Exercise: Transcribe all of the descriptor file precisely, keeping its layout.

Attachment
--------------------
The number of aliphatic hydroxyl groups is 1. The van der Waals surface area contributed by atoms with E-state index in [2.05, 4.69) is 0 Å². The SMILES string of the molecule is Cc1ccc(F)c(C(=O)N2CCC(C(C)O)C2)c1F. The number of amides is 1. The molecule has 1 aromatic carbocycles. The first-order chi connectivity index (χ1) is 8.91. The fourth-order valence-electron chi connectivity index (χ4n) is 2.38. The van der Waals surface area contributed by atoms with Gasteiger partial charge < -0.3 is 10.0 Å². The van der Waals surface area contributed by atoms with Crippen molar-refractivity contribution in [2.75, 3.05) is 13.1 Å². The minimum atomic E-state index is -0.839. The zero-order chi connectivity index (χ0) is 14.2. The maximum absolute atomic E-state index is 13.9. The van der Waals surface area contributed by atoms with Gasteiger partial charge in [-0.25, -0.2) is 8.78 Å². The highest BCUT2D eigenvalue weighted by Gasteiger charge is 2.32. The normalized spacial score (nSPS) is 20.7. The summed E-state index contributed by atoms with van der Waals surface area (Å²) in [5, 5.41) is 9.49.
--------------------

The number of aliphatic hydroxyl groups is 1. The van der Waals surface area contributed by atoms with E-state index in [2.05, 4.69) is 0 Å². The SMILES string of the molecule is Cc1ccc(F)c(C(=O)N2CCC(C(C)O)C2)c1F. The number of amides is 1. The molecule has 1 aromatic carbocycles. The first-order chi connectivity index (χ1) is 8.91. The fourth-order valence-electron chi connectivity index (χ4n) is 2.38. The van der Waals surface area contributed by atoms with Gasteiger partial charge < -0.3 is 10.0 Å². The van der Waals surface area contributed by atoms with Crippen molar-refractivity contribution in [2.75, 3.05) is 13.1 Å². The minimum atomic E-state index is -0.839. The zero-order chi connectivity index (χ0) is 14.2. The maximum absolute atomic E-state index is 13.9. The van der Waals surface area contributed by atoms with Gasteiger partial charge in [-0.25, -0.2) is 8.78 Å². The highest BCUT2D eigenvalue weighted by Gasteiger charge is 2.32. The normalized spacial score (nSPS) is 20.7. The summed E-state index contributed by atoms with van der Waals surface area (Å²) in [5, 5.41) is 9.49.